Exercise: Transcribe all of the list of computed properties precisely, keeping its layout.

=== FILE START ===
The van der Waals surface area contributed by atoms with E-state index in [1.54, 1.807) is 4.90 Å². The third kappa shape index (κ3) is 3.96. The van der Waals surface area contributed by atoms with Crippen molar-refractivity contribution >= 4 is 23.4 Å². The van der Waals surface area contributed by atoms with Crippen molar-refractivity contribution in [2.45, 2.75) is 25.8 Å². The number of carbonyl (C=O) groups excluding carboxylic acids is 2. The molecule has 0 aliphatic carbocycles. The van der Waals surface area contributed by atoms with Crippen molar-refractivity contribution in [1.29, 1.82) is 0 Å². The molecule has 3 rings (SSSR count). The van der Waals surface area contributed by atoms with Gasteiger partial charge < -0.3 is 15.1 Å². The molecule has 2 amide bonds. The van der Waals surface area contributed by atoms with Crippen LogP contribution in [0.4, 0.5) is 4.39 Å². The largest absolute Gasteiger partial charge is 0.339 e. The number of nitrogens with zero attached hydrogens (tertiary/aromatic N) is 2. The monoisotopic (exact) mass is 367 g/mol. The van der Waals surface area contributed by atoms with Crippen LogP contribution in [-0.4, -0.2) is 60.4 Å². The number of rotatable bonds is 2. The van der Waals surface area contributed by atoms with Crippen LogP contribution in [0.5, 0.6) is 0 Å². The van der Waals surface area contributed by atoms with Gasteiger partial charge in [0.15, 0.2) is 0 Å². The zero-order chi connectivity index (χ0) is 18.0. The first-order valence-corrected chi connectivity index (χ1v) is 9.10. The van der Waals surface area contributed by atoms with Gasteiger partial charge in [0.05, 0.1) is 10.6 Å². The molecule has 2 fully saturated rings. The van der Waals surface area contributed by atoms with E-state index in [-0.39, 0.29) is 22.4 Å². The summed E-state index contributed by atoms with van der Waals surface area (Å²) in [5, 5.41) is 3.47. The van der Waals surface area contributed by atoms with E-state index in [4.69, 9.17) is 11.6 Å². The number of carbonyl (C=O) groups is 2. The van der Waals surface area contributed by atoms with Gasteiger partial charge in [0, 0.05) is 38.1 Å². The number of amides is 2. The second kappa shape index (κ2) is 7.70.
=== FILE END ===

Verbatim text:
The van der Waals surface area contributed by atoms with E-state index in [1.54, 1.807) is 4.90 Å². The third kappa shape index (κ3) is 3.96. The van der Waals surface area contributed by atoms with Crippen molar-refractivity contribution >= 4 is 23.4 Å². The van der Waals surface area contributed by atoms with Crippen molar-refractivity contribution in [2.45, 2.75) is 25.8 Å². The number of carbonyl (C=O) groups excluding carboxylic acids is 2. The molecule has 0 aliphatic carbocycles. The van der Waals surface area contributed by atoms with Crippen molar-refractivity contribution in [1.29, 1.82) is 0 Å². The molecule has 3 rings (SSSR count). The van der Waals surface area contributed by atoms with Gasteiger partial charge < -0.3 is 15.1 Å². The molecule has 2 amide bonds. The van der Waals surface area contributed by atoms with Crippen LogP contribution in [0.4, 0.5) is 4.39 Å². The largest absolute Gasteiger partial charge is 0.339 e. The number of nitrogens with zero attached hydrogens (tertiary/aromatic N) is 2. The monoisotopic (exact) mass is 367 g/mol. The van der Waals surface area contributed by atoms with Crippen LogP contribution in [-0.4, -0.2) is 60.4 Å². The number of rotatable bonds is 2. The van der Waals surface area contributed by atoms with Crippen LogP contribution in [0.5, 0.6) is 0 Å². The van der Waals surface area contributed by atoms with Gasteiger partial charge in [0.15, 0.2) is 0 Å². The zero-order chi connectivity index (χ0) is 18.0. The first-order valence-corrected chi connectivity index (χ1v) is 9.10. The van der Waals surface area contributed by atoms with Gasteiger partial charge in [0.05, 0.1) is 10.6 Å². The molecule has 2 fully saturated rings. The van der Waals surface area contributed by atoms with E-state index in [-0.39, 0.29) is 22.4 Å². The summed E-state index contributed by atoms with van der Waals surface area (Å²) in [5, 5.41) is 3.47. The van der Waals surface area contributed by atoms with E-state index in [4.69, 9.17) is 11.6 Å². The number of carbonyl (C=O) groups is 2. The van der Waals surface area contributed by atoms with Gasteiger partial charge in [0, 0.05) is 38.1 Å². The number of amides is 2. The second kappa shape index (κ2) is 7.70.